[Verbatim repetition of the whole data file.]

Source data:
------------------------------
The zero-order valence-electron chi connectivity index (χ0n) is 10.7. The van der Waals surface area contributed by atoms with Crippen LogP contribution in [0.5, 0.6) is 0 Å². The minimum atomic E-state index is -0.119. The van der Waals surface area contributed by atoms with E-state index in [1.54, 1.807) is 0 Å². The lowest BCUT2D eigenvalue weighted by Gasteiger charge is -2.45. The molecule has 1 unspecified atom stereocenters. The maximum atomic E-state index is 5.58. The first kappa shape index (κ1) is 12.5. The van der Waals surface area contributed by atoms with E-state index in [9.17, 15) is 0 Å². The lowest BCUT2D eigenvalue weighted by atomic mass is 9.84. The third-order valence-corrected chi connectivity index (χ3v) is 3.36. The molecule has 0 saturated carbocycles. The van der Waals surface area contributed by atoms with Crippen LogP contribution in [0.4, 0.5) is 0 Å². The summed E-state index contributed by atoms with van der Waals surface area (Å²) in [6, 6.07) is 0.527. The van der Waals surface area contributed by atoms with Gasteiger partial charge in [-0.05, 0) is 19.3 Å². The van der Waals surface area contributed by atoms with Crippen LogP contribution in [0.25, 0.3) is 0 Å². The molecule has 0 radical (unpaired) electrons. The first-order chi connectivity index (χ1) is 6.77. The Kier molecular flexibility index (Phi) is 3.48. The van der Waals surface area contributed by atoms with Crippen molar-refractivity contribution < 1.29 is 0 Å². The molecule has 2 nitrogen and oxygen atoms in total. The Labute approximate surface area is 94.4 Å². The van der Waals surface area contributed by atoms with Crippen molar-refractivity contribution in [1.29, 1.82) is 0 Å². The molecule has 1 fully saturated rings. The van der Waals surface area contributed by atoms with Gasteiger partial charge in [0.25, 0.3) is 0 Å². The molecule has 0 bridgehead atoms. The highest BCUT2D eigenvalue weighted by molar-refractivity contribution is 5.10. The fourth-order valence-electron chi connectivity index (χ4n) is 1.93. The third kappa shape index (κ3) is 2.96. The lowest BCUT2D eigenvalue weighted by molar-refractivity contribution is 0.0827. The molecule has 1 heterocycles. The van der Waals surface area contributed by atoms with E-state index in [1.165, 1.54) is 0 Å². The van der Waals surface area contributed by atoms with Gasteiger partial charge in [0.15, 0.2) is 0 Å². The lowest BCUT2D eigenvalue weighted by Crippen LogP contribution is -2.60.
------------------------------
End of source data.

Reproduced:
The zero-order valence-electron chi connectivity index (χ0n) is 10.7. The van der Waals surface area contributed by atoms with Crippen LogP contribution in [0.5, 0.6) is 0 Å². The minimum atomic E-state index is -0.119. The van der Waals surface area contributed by atoms with E-state index in [1.54, 1.807) is 0 Å². The lowest BCUT2D eigenvalue weighted by Gasteiger charge is -2.45. The molecule has 1 unspecified atom stereocenters. The maximum atomic E-state index is 5.58. The first kappa shape index (κ1) is 12.5. The van der Waals surface area contributed by atoms with E-state index in [9.17, 15) is 0 Å². The lowest BCUT2D eigenvalue weighted by atomic mass is 9.84. The third-order valence-corrected chi connectivity index (χ3v) is 3.36. The molecule has 0 saturated carbocycles. The van der Waals surface area contributed by atoms with Crippen LogP contribution in [0.4, 0.5) is 0 Å². The summed E-state index contributed by atoms with van der Waals surface area (Å²) in [6, 6.07) is 0.527. The van der Waals surface area contributed by atoms with Gasteiger partial charge in [-0.05, 0) is 19.3 Å². The van der Waals surface area contributed by atoms with Crippen LogP contribution in [0.25, 0.3) is 0 Å². The molecule has 0 radical (unpaired) electrons. The first-order chi connectivity index (χ1) is 6.77. The Kier molecular flexibility index (Phi) is 3.48. The van der Waals surface area contributed by atoms with Crippen molar-refractivity contribution < 1.29 is 0 Å². The molecule has 2 nitrogen and oxygen atoms in total. The Labute approximate surface area is 94.4 Å². The van der Waals surface area contributed by atoms with Crippen molar-refractivity contribution in [1.29, 1.82) is 0 Å². The molecule has 1 fully saturated rings. The van der Waals surface area contributed by atoms with Gasteiger partial charge in [0.25, 0.3) is 0 Å². The molecule has 0 bridgehead atoms. The highest BCUT2D eigenvalue weighted by molar-refractivity contribution is 5.10. The fourth-order valence-electron chi connectivity index (χ4n) is 1.93. The third kappa shape index (κ3) is 2.96. The lowest BCUT2D eigenvalue weighted by molar-refractivity contribution is 0.0827. The molecule has 1 heterocycles. The van der Waals surface area contributed by atoms with E-state index in [1.165, 1.54) is 0 Å². The van der Waals surface area contributed by atoms with Gasteiger partial charge in [0.15, 0.2) is 0 Å². The lowest BCUT2D eigenvalue weighted by Crippen LogP contribution is -2.60.